The Sublett Range extend from the Snake River Plain south almost to Snowville on the Idaho/Utah border. From the surrounding valleys, the range resembles a low grouping of rugged, dry hills. This range is much greener, more complicated and diverse than it appears from the valleys. The range is a meeting ground between the Great Basin and the Snake River Plain. The Sublett Range is named for William Sublette (1798-1845), explorer with the Rocky Mountain Fur Company.

The Sublett Range HP viewed from the north.

The highest point in the range, Peak 7492 is not officially named. Cedar Creek Peak (7,464 feet) is the highest named summit. In addition to these two peaks, there are five other peaks that reach above 7,000 feet including Heglar Benchmark (7,400 feet), Hartley Mountain (7,456) and Quaking Aspen Mountain (7,230 feet). The Sublett peaks are yet another product of Basin and Range faulting. Most of the range’s rock is sedimentary but in places younger volcanic rocks are found on the surface.

The peak is highlighted by long ridges which are excellent for foot travel and can be reached by good roads.

Ralph Maughan describes the range as follows: “This Idaho range rises out of the Snake River Plain and runs southward to about the Utah border. It is not especially high, and has the narrow ridgelines so typical of a Great Basin Range. It is somewhat unique in that is nota narrow linear N/S range, and it is high dissected — many lesser ridges and canyons, giving one inside in range the impression of being in a much larger area. Although it is somewhat overgrazed, it is well vegetated compared to many nearby ranges, especially to the south. Some portions have beautiful wildflower displays in late May and early June.“

Quaking Aspen Mountain (center) is a behemoth in this section of the Sublett Mountains. This view is from the southwest. Livingston Douglas Photo

Quaking Aspen Mountain (center) is a behemoth in this section of the Sublett Mountains. This view is from the southwest. Livingston Douglas Photo

The Sublett Mountains, one peak and two access points are briefly discussed on Page 353 of the book. The heart of the range is managed by the Sawtooth National Forest. The BLM manages the southernmost peaks.  Although private property complicates or closes some access routes the access to the range is overall excellent.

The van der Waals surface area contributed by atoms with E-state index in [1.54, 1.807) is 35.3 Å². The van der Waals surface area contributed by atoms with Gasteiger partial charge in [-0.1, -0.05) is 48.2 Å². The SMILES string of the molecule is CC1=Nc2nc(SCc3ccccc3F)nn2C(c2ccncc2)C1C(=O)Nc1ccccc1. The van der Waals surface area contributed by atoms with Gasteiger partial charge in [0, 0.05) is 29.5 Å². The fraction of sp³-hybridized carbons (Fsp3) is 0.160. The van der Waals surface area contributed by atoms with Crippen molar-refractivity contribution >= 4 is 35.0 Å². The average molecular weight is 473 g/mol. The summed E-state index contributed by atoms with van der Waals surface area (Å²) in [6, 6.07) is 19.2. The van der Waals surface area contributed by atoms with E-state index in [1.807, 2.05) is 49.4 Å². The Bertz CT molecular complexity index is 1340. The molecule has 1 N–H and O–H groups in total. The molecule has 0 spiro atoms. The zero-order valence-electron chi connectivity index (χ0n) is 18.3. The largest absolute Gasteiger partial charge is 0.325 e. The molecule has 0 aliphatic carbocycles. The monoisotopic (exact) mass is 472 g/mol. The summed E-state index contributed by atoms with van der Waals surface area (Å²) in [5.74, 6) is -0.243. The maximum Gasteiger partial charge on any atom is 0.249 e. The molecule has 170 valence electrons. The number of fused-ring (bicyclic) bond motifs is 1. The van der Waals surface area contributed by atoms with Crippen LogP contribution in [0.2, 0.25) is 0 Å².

Use this link to read about the Sublett Mountain summits included on this website: Sublett Mountain Peaks

Ritz Hill (6,140 feet) is on the Great Basin end of Sublett Range, only 3 miles from I-84 and the hamlet of Juniper, ID. Now this is my kind of Salt Lake-to-Boise rest stop! Rick Baugher Photo and Commentary


There is good primary road access to this peak from both the east or west. Google Maps will provide you with good directions to most points in Sawtooth National Forest portion of the Sublett Range. Exits 228 and 245 on I-84 are the primary western access points. In the east ID-37 traverses the Rockland Valley and has several access points. Most of the roads were graded in May 2021. The roads vary in quality but are better than you would expect for such remote land.

Hartley Canyon Road, FSR-578.  The Hartley Canyon Road leads to Hartley Pass on the range’s main crest and then proceeds down to theNorth Heglar Canyon/South Summit Canyon Road which is the primary north/south access route through the range,

North Heglar Canyon/South Summit Canyon Road, FSR-565. This Road is the primary north/south route through the Sublett Range. Both ends of the road are accessed from I-84. To reach it from the north leave the freeway at Exit 228. Head east on East Yale Road for 8.7 miles and then turn onto the North Helgar Canyon Road. This road becomes FSR-565 when it reaches the National Forest Boundary. The southern approach leaves I-84 at Exit 245. From the freeway turn east and follow the road east/southeast into the mountains for 11.0 miles to Sublett Reservoir. This road becomes FSR-565 when it reaches the National Forest Boundary.

The Sublett Mountains. Ralph Maughan Photo

The Sublett Mountains. Ralph Maughan Photo

The range is popular with RV and ATV enthusiasts. It will be difficult but not impossible to find a campsite on Memorial Day Weekend.

The Forest Service has abandoned its Sublett Guard Station. Nevertheless, the area is well managed and patrolled.

Looking northwest from Peak 7032 to Mount Neilsen Scott.

Mountain Range: Sublett Range

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